6. Ultimately, we should recognise the entire US construct of race (the most commonly used one I see on tumblr) and its terms has a whole crapload of limitations because its formation wasn’t based on an earnest, objective attempt to biologically categorise the diversity of humanity. It was tainted by bias and scientific racism, that sought to draw a dichotomy between people of European origin and the rest of the world. It is not an honest descriptor of even skin colour but loaded with sociopolitical divisions. In other countries, racial categorisation operates differently also because it’s a social construct. 

^ 2010 US Census form: How about having a  box when you can fill in your ethnicity or previous nationality? Not your “race”. Because it looks like many Latin@ Americans and Arab Americans have no box to check and are ostensibly “some other race”. Because…”Arab” and “Latin@” are also cultural identities because people in the Arab world or who speak Latin American Spanish aren’t even all uniformly the same colour. “Arab“ is quite a panethnic group and identity.

  • That is why I feel people should not keep on insisting people should be categorised by race if they don’t fit neatly in a box. It’s a damaging concept that makes no sense biologically, that has Othered and demonised people for centuries and distorted the origin and links between various cultures. Identify yourself by your ethnicity, culture and nationality- unless say, in whatever country you’re from, your skin colour has led to a unique, shared culture and heritage experience that it makes sense for you to identify with because it’s part of your identity- like black people in the US, for example. But terms like “white”, “brown” (and even “black”, when used to refer to the diverse African continent itself) just egregiously homogenises diverse groups of people and really, IMO, the entire concept of “race” needs to die.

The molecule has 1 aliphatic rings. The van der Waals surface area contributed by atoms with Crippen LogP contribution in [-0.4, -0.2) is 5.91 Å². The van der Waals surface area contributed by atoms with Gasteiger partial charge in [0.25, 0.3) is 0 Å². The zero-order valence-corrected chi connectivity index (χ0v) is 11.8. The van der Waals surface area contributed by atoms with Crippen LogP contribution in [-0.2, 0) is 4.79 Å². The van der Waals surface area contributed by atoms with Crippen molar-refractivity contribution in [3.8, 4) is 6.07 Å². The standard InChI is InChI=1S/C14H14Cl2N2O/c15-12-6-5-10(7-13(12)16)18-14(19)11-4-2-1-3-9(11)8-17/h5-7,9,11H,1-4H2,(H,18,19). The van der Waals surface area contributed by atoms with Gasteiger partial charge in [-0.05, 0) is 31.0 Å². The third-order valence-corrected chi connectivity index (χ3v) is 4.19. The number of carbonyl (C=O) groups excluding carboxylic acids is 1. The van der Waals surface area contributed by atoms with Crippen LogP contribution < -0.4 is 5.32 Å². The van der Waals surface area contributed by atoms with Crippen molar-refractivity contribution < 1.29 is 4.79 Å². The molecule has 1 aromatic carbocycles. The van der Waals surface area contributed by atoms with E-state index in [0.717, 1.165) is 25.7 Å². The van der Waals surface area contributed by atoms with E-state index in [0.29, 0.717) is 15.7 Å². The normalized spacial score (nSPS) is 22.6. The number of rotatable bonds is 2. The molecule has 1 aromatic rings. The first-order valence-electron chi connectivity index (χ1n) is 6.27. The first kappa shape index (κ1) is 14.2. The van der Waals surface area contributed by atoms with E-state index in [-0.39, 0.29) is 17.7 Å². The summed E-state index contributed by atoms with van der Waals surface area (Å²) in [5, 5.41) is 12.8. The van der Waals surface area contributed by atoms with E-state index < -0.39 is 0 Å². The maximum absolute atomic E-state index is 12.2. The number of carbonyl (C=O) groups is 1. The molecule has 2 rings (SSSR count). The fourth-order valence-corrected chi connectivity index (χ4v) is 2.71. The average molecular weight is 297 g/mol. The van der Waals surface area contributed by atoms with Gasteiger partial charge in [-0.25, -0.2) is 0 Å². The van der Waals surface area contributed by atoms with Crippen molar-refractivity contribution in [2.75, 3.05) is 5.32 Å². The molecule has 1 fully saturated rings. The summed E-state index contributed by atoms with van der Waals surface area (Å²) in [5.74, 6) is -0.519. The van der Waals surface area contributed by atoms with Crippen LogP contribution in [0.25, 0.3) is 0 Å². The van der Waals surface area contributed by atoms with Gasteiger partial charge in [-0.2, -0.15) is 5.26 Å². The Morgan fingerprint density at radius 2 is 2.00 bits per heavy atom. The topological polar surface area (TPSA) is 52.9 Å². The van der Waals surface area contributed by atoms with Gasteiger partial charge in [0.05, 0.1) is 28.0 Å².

It’s Been About A Year...

So, it’s been roughly a year (14 months to be exact) since I rebooted this blog and started working a bit more seriously towards helping others with starting out in the CD world. Since the reboot I’ve come out to my friends, improved my make-up game, and roughly tripled the contents of my wardrobe.

However, I think my proudest achievement of the last year is the amount of newbie Crossdressers I’ve had the good fortune to meet and assist. When I started this blog back in 2010 I didn’t really have much of a purpose for it, I just wanted to put pictures of myself online. I look back at that time now and realise how much easier it would have been to speak to a more experienced Crossdresser for little hints and tips. 

Now that I’m verging on 8,000 followers I’ve come to the realisation that I’m one of the experienced now, and I would like to do anything I can to help out anyone who is just getting started in crossdressing. I’ve had several people come to me in the past with questions ranging from help with make-up to dress choices, or even questions as simple as ‘I want to try it, how do I start?’. It’s been great knowing that others are getting the help I so badly wanted when I started out.

If there’s anything you can take away from this, it’s simply a lot can happen in just a year. In November 2014 crossdressing, for me, was still something I kept relatively hidden. Now it’s something that is part of who I am.

I’m not alone in this. I have a lot of people saying things like ‘I wish I could look as good as you’ or ‘I’m no where near your level’. I appreciate the compliments, but there is no reason why you can’t do what I do. I’m nothing special, I put my heels on one foot at a time. All you need to do is make time for it, and practise practise practise.

As an example, here’s how far I’ve come in just a year.

November 2014

November 2015

It might not look like much, but there’s a lot of subtleties which make a big difference in not just how I look but also how I feel. Also my style has moved away from just black so that’s good :P

Either way, sorry again for the lengthy post. I hope you all have a great 2016 and if you need help you need only ask!